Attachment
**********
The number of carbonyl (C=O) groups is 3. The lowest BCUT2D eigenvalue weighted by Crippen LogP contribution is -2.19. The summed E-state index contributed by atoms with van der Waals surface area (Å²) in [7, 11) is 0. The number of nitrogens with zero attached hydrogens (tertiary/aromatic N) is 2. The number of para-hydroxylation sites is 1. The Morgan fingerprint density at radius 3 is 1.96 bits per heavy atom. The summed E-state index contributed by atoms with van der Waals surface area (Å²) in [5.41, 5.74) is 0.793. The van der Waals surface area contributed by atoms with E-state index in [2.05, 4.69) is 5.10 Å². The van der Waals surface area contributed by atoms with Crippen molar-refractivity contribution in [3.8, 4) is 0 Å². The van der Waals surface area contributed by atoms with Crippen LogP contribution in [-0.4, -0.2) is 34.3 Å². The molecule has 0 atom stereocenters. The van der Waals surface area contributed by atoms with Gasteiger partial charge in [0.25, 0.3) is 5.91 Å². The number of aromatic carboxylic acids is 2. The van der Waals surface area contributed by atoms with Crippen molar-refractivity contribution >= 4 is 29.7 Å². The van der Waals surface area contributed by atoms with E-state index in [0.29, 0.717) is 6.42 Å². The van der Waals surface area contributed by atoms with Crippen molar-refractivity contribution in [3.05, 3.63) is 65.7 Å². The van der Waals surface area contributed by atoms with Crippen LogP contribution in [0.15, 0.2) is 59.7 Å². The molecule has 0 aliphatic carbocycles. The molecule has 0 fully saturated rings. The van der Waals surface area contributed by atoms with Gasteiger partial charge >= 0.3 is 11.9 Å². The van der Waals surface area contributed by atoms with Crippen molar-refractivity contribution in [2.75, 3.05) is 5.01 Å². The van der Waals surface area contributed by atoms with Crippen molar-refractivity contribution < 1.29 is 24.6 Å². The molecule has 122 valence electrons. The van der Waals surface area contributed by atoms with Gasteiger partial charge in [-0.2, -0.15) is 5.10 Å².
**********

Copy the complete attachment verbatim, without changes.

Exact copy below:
The number of carbonyl (C=O) groups is 3. The lowest BCUT2D eigenvalue weighted by Crippen LogP contribution is -2.19. The summed E-state index contributed by atoms with van der Waals surface area (Å²) in [7, 11) is 0. The number of nitrogens with zero attached hydrogens (tertiary/aromatic N) is 2. The number of para-hydroxylation sites is 1. The Morgan fingerprint density at radius 3 is 1.96 bits per heavy atom. The summed E-state index contributed by atoms with van der Waals surface area (Å²) in [5.41, 5.74) is 0.793. The van der Waals surface area contributed by atoms with E-state index in [2.05, 4.69) is 5.10 Å². The van der Waals surface area contributed by atoms with Crippen molar-refractivity contribution in [3.8, 4) is 0 Å². The van der Waals surface area contributed by atoms with Crippen LogP contribution in [-0.4, -0.2) is 34.3 Å². The molecule has 0 atom stereocenters. The van der Waals surface area contributed by atoms with Gasteiger partial charge in [0.25, 0.3) is 5.91 Å². The number of aromatic carboxylic acids is 2. The van der Waals surface area contributed by atoms with Crippen molar-refractivity contribution >= 4 is 29.7 Å². The van der Waals surface area contributed by atoms with E-state index in [0.29, 0.717) is 6.42 Å². The van der Waals surface area contributed by atoms with Crippen molar-refractivity contribution in [3.05, 3.63) is 65.7 Å². The van der Waals surface area contributed by atoms with Crippen LogP contribution in [0.15, 0.2) is 59.7 Å². The molecule has 0 aliphatic carbocycles. The molecule has 0 fully saturated rings. The van der Waals surface area contributed by atoms with Gasteiger partial charge >= 0.3 is 11.9 Å². The van der Waals surface area contributed by atoms with Crippen molar-refractivity contribution in [2.75, 3.05) is 5.01 Å². The van der Waals surface area contributed by atoms with Crippen molar-refractivity contribution < 1.29 is 24.6 Å². The molecule has 122 valence electrons. The van der Waals surface area contributed by atoms with Gasteiger partial charge in [-0.2, -0.15) is 5.10 Å².